One thing that shocked us was the amount of plastic that washes up on Direction Island. Much of it apparently comes from Indonesia and accumulates on this beautiful strip of land, and in places it is knee deep. We all found it quite distressing. It has certainly hardened our resolve to do something about this.

Leg 4 – Cocos Keeling Islands to Mauritius

We welcomed Olympic gold medallist Jenny Armstrong for the 2450 nm leg across to Mauritius. We were told we would get trade winds the whole way which we did, but we didn’t expect gales on eight of the 12 days meaning we were hand steering most of the time. It wasn’t the wind strength that was the issue but the diabolical sea conditions with ground swell from the Southern Ocean mixed in with trade wind swell and waves and often a north-westerly swell from a weather event in the higher latitudes, meaning a very confused seaway.

We had eight days in Mauritius and spent many of them exploring. We learned about the extinct dodo bird, sampled the most amazing foods so far, loved the rich Mauritian culture and friendly people from multiple religions living in peace and harmony.

Leg 5 – Mauritius to Richards Bay via Reunion Island.

From Mauritius we had a short 170 nm blast to Reunion island, a French department (not territory) where croissants, vin blanc, Matt’s son Josh and the famous cirques greeted us. A helicopter ride around the cirques and volcanos was an absolute highlight.

The next leg from Reunion to Richards Bay on the north east coast of South Africa is by far the most hazardous on the circumnavigation. At 1450 nm one has to plan as best as possible around the weather, bearing in mind that the east coast of Africa and the Mozambique channel are notorious for cut off lows that can produce winds of up to 50 knots with little warning. From the departure planning point of view one has to have planned bolt holes in Madagascar and Mozambique – and watch the weather carefully. We employed a professional weather router, Sebastien from Wetterwelt in Kiel Germany, who provided regular updates and waypoints. Luckily we nailed the weather, strong northeasterlies giving us a clear and fast run into Richards Bay. Others were caught and holed up on the south east coast of Madagascar – where they had a wonderful few days spotting lemurs.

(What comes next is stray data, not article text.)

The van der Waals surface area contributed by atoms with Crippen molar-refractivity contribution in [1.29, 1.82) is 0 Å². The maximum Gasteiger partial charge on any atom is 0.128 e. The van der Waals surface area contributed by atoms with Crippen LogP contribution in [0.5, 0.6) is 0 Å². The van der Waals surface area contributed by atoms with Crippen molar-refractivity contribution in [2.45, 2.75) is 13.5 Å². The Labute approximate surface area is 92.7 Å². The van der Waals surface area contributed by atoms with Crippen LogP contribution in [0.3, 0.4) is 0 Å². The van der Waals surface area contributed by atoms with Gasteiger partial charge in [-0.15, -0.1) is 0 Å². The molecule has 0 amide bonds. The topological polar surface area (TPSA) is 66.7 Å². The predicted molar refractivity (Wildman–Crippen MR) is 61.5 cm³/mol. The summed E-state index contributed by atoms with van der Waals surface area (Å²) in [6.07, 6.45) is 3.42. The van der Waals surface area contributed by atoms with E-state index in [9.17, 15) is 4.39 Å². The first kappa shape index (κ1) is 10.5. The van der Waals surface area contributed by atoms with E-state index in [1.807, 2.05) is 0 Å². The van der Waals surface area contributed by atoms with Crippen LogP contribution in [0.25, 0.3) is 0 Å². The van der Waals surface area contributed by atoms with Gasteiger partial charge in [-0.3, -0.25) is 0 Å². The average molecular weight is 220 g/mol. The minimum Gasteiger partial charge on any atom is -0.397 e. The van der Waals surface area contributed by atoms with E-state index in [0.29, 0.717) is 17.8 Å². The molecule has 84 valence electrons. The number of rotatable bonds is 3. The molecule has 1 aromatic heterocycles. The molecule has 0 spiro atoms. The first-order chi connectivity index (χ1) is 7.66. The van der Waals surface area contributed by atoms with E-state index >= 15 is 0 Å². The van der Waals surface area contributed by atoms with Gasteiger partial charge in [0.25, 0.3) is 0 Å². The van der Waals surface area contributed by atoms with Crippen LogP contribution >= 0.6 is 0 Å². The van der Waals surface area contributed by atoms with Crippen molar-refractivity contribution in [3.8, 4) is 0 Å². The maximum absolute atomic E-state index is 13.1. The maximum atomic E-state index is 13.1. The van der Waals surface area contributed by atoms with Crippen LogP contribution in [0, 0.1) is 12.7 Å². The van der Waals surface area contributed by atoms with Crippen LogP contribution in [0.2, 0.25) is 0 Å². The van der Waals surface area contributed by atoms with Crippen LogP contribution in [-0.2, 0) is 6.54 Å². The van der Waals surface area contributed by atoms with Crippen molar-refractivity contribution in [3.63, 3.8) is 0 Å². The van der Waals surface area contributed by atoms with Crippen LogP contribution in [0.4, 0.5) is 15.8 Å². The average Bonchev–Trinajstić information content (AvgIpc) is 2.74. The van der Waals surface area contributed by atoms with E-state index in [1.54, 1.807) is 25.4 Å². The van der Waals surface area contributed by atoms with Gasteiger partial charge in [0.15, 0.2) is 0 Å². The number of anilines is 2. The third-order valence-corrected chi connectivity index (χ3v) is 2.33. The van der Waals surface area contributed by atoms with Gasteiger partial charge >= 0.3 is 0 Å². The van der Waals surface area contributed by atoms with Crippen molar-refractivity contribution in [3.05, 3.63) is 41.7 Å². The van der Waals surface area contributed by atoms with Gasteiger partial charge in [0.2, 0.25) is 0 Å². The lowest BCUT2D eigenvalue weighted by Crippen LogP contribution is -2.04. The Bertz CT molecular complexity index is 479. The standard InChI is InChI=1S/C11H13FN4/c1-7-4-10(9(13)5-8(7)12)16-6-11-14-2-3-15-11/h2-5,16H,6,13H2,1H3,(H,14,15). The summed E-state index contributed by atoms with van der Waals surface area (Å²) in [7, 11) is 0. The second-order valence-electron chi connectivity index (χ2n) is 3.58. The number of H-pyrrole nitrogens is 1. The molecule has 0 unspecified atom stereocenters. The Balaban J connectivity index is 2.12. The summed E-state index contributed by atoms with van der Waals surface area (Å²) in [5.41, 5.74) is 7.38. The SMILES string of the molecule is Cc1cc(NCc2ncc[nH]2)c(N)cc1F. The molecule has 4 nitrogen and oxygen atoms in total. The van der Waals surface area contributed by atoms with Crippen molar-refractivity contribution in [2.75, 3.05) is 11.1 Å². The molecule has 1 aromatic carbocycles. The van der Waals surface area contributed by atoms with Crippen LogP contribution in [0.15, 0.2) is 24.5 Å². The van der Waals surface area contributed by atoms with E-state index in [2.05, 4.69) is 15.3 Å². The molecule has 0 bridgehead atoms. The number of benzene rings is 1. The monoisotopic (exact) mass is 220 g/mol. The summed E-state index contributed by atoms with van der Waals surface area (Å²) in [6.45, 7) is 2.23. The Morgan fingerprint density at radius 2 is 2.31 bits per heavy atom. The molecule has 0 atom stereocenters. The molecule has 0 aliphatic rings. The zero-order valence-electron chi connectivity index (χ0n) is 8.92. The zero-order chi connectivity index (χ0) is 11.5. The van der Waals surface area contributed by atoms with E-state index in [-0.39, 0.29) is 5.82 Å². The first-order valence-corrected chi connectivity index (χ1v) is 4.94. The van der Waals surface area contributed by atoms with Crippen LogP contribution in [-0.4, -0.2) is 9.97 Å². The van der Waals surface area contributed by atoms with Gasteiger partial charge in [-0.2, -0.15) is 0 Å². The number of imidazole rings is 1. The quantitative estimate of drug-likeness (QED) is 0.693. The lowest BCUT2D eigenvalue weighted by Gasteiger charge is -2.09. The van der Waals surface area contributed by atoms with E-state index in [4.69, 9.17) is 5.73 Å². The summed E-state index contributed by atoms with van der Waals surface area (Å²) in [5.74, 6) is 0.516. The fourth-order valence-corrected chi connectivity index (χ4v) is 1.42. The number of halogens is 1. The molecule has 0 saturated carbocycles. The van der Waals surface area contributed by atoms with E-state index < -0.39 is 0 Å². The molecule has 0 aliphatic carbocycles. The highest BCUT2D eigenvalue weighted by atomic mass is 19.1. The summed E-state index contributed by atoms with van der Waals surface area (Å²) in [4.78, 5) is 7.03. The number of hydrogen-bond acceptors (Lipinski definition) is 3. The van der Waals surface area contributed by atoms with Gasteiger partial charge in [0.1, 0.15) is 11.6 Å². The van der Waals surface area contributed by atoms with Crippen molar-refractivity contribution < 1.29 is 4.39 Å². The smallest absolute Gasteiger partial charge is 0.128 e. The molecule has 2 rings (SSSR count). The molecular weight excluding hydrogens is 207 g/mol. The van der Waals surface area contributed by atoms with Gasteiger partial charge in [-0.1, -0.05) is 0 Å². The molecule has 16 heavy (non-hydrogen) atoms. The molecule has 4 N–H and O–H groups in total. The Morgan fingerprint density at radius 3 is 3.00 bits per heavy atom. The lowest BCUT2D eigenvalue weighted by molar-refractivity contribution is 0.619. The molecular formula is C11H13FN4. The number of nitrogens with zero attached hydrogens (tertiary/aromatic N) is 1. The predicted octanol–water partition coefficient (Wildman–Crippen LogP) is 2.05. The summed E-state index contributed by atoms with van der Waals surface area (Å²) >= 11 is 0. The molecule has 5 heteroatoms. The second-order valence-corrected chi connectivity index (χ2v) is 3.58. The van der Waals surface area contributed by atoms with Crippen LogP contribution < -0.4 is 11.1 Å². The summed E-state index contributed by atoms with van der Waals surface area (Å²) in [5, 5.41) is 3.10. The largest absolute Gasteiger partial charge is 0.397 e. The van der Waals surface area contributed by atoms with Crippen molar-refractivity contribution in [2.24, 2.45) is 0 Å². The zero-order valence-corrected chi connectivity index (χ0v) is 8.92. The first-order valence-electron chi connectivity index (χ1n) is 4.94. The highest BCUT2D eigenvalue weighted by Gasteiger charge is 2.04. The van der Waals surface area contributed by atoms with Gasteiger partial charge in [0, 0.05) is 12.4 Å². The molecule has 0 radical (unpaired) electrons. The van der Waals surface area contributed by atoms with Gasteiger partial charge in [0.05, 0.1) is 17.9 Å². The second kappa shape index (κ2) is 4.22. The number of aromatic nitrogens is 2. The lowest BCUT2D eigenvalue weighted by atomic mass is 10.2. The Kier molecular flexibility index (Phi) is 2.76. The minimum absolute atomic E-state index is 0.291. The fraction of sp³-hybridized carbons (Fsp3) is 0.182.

In this area shipping traffic picks up, you really need an AIS. Ours had been only working intermittently across the Indian but fortunately we had it fixed in Reunion. We were able to contact passing ships on channel 16 / vhf to check their intentions and in all cases where we were on a possible collision course all ships altered course to avoid us.

Once tucked away in the Zululand Yacht Club in Richards Bay, we were able to have a break and visit some game parks. It was also good to be able to get some work done after the long crossing. It’s a fraction of the cost of Sydney and the quality is just as good.

Leg 6 – Richards Bay to Cape Town